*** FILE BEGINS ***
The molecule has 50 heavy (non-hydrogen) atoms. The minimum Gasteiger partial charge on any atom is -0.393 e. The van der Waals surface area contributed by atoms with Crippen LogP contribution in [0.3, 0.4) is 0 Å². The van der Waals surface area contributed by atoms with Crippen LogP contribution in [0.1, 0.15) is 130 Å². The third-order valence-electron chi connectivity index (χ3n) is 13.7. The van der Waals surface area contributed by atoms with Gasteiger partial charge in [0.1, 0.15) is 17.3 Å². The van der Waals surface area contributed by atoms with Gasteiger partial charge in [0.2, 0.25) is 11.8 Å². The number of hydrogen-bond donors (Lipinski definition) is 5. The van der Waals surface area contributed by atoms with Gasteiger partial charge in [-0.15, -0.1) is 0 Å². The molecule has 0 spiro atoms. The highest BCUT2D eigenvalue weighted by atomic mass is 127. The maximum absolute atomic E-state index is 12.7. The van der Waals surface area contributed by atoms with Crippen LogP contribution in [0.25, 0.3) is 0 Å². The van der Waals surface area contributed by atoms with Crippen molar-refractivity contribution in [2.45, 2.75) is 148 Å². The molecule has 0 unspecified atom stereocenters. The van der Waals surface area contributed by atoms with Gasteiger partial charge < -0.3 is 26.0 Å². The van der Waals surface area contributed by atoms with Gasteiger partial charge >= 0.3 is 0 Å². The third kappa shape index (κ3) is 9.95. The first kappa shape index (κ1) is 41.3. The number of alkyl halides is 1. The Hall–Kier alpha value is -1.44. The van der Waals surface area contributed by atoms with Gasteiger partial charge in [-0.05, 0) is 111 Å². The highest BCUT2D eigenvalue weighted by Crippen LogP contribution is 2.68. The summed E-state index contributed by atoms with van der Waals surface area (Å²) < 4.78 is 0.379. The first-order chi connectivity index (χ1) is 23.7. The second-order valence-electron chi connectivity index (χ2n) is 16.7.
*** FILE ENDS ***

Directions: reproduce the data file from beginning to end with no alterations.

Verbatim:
The molecule has 50 heavy (non-hydrogen) atoms. The minimum Gasteiger partial charge on any atom is -0.393 e. The van der Waals surface area contributed by atoms with Crippen LogP contribution in [0.3, 0.4) is 0 Å². The van der Waals surface area contributed by atoms with Crippen LogP contribution in [0.1, 0.15) is 130 Å². The third-order valence-electron chi connectivity index (χ3n) is 13.7. The van der Waals surface area contributed by atoms with Gasteiger partial charge in [0.1, 0.15) is 17.3 Å². The van der Waals surface area contributed by atoms with Gasteiger partial charge in [0.2, 0.25) is 11.8 Å². The number of hydrogen-bond donors (Lipinski definition) is 5. The van der Waals surface area contributed by atoms with Gasteiger partial charge in [-0.15, -0.1) is 0 Å². The molecule has 0 spiro atoms. The highest BCUT2D eigenvalue weighted by atomic mass is 127. The maximum absolute atomic E-state index is 12.7. The van der Waals surface area contributed by atoms with Crippen LogP contribution in [0.25, 0.3) is 0 Å². The van der Waals surface area contributed by atoms with Crippen molar-refractivity contribution in [2.45, 2.75) is 148 Å². The molecule has 0 unspecified atom stereocenters. The van der Waals surface area contributed by atoms with Gasteiger partial charge < -0.3 is 26.0 Å². The van der Waals surface area contributed by atoms with Gasteiger partial charge >= 0.3 is 0 Å². The third kappa shape index (κ3) is 9.95. The first kappa shape index (κ1) is 41.3. The number of alkyl halides is 1. The Hall–Kier alpha value is -1.44. The van der Waals surface area contributed by atoms with Gasteiger partial charge in [-0.05, 0) is 111 Å². The highest BCUT2D eigenvalue weighted by Crippen LogP contribution is 2.68. The summed E-state index contributed by atoms with van der Waals surface area (Å²) < 4.78 is 0.379. The first-order chi connectivity index (χ1) is 23.7. The second-order valence-electron chi connectivity index (χ2n) is 16.7.